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Jeff Jarrett Thanks Randy Savage For Teaching Him How To Survive In The Industry

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On the latest episode of his “My World” podcast, WWE Hall of Famer Jeff Jarrett shared his experiences with Randy Savage, reflecting on Savage’s personal attributes and the lessons he learned from him during their time together in WCW.

You can check out some highlights from the podcast below:

On Randy Savage as a person: “If we’re just playing, I’d say ‘competitor.’ Like, an intense competitor. It’s hard to put it into words, and you know, there’s many people that have met Randy for the first time…. later, they’d be like, ‘Hey man, he really talks that way. He’s really that intense.’ But Randy, I can’t come up with enough adjectives, and like I said earlier, as I was reading the research on this last night. And then this morning, when I was doing cardio and just thinking about different things, and how much my father respected Randy. And then I started thinking about Eddie Marlin, my grandfather on the other side of my family, how much he respected him, and then my grandmother Christine.

“And it’s hard to kind of go back into this era, and people that are listening to this that are new fans and even old fans. I mean, Conrad you’re a historian, but — and I know with JR, and Bruce, and Tony and others that go back to the early 80s and certainly into the 70s., it’s it’s almost like it’s a completely different world as we as it relates to professional wrestling. Because before cable TV, and just how the business was run on a handshake deal, and the touring champions and all that. But Randy, they just broke the mold, and he was such a unique human being which obviously made him an incredibly unique professional wrestler. And at his very, very core, that’s what I think about. Randy would compete playing cards, having the best match, running a business, try to beat you to the town. He wanted to get his bag first. I mean, he competed at everything. You know, you hear legendary stories about Michael Jordan wanting to compete in everything, and hated to lose. Randy, super intense. Just an incredible, incredible competitor. And I think at the very top of the list that’s one of the things, if not the biggest thing, that I respect Randy and learned from that.”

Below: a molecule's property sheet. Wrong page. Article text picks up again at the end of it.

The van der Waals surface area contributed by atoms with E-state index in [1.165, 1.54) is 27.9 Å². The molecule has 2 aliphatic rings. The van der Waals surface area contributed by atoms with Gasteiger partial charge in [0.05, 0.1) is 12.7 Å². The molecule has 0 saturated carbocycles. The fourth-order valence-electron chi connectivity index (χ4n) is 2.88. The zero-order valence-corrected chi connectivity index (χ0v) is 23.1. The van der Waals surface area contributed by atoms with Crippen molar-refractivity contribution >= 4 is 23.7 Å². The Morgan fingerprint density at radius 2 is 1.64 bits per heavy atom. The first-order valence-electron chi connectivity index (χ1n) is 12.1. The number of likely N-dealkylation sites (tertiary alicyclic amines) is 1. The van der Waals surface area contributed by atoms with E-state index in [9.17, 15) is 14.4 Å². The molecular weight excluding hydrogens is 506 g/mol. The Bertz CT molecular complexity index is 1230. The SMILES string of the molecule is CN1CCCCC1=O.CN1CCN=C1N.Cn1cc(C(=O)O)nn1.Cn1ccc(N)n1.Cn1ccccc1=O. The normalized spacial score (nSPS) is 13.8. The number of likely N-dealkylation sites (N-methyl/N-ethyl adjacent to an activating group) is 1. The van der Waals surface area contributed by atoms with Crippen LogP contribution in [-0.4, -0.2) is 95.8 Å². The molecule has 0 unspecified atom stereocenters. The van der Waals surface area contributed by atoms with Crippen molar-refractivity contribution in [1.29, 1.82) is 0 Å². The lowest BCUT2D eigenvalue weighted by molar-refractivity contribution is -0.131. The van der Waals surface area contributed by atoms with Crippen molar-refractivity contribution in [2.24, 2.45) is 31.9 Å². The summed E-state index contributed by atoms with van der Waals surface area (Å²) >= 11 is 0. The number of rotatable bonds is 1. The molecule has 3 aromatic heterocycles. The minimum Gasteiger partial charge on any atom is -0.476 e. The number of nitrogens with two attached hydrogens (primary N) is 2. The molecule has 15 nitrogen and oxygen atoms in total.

On learning from Savage in WCW: “Here’s a little story behind the story, one of those tidbits of — a memory came back last night. So you know, I have talked here about — and I’ve done different interviews, but certainly on the podcast, ‘Oh, what’s the difference,’ and all this. Randy’s — I mean, I don’t want to say it was the first Nitro idea, but it was early. And we called up, and, ‘Hey, man, how is everybody?’ And he would tell me how much he respected. And he would tell some different stories, and he would ask, ‘Whatever happened this guy or that guy.’ Anyway, we would just kind of catch up. But Randy — if he wasn’t the first, he was certainly the most direct in that, ‘This place [WCW], it’s not like any place you’ve ever worked before. You better watch out, you better look over your shoulder. There’s not one boss. It’s a corporate environment. It’s a different set of rules, a different set of circumstances. Anything you learned about the territories, kiss it goodbye. This ain’t working for Vince McMahon. It is a dog-eat-dog world.’

“And it came with an extra dose of — on the one hand, you could say paranoia. But on the other hand, it is an extra heaping dose of compassion and desire and competitiveness. He absolutely read the room right. Now two sides of that: yes, I think Randy at times may have been paranoid. But he also — you know, as I’ve learned through life, how are you going to argue with success? Randy was successful at both places, and made a lot of money. But as time went on, I think the marriage took its toll in so many different ways. And that’s not what this podcast is about at all, but that I felt, for sure, weighed on Randy’s heart. I think this is the beginning of all those kinds of life events. Life hits hard, life hits fast, and life hits unapologetic. And I think that as we have the luxury of looking, hindsight’s 20/20, these are the early days. But Randy, again, was really good to me. But he’s the one who really spelled it out for me on my first run in WCW: ‘You’re working in a corporate environment, and they’re snakes every year.’”

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